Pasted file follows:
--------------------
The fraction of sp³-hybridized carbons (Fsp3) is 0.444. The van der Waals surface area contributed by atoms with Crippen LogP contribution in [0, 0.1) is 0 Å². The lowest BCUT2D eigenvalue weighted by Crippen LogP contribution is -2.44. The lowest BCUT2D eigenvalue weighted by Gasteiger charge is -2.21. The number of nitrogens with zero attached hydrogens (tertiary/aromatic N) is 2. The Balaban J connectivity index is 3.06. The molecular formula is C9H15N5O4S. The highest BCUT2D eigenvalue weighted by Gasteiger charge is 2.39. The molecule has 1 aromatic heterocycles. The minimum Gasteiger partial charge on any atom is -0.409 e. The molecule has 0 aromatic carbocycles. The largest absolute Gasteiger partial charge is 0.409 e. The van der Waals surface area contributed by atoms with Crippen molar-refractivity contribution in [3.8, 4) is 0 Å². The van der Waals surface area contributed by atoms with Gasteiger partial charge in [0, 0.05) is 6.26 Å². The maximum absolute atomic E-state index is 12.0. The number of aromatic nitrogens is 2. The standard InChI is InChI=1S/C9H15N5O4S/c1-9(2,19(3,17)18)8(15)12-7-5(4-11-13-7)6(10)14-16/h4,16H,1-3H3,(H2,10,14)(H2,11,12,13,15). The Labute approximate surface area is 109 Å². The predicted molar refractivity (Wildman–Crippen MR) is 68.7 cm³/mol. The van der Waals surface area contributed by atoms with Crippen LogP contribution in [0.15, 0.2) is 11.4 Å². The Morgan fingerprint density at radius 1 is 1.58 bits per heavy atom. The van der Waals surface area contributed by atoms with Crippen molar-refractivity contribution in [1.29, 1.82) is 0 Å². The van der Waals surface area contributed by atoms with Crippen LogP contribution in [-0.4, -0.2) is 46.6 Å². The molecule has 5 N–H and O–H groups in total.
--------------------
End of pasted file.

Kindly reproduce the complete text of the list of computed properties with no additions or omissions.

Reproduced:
The fraction of sp³-hybridized carbons (Fsp3) is 0.444. The van der Waals surface area contributed by atoms with Crippen LogP contribution in [0, 0.1) is 0 Å². The lowest BCUT2D eigenvalue weighted by Crippen LogP contribution is -2.44. The lowest BCUT2D eigenvalue weighted by Gasteiger charge is -2.21. The number of nitrogens with zero attached hydrogens (tertiary/aromatic N) is 2. The Balaban J connectivity index is 3.06. The molecular formula is C9H15N5O4S. The highest BCUT2D eigenvalue weighted by Gasteiger charge is 2.39. The molecule has 1 aromatic heterocycles. The minimum Gasteiger partial charge on any atom is -0.409 e. The molecule has 0 aromatic carbocycles. The largest absolute Gasteiger partial charge is 0.409 e. The van der Waals surface area contributed by atoms with Crippen molar-refractivity contribution in [3.8, 4) is 0 Å². The van der Waals surface area contributed by atoms with Gasteiger partial charge in [0, 0.05) is 6.26 Å². The maximum absolute atomic E-state index is 12.0. The number of aromatic nitrogens is 2. The standard InChI is InChI=1S/C9H15N5O4S/c1-9(2,19(3,17)18)8(15)12-7-5(4-11-13-7)6(10)14-16/h4,16H,1-3H3,(H2,10,14)(H2,11,12,13,15). The Labute approximate surface area is 109 Å². The predicted molar refractivity (Wildman–Crippen MR) is 68.7 cm³/mol. The van der Waals surface area contributed by atoms with Crippen LogP contribution in [0.15, 0.2) is 11.4 Å². The Morgan fingerprint density at radius 1 is 1.58 bits per heavy atom. The van der Waals surface area contributed by atoms with Crippen molar-refractivity contribution in [1.29, 1.82) is 0 Å². The van der Waals surface area contributed by atoms with Crippen LogP contribution in [-0.4, -0.2) is 46.6 Å². The molecule has 5 N–H and O–H groups in total.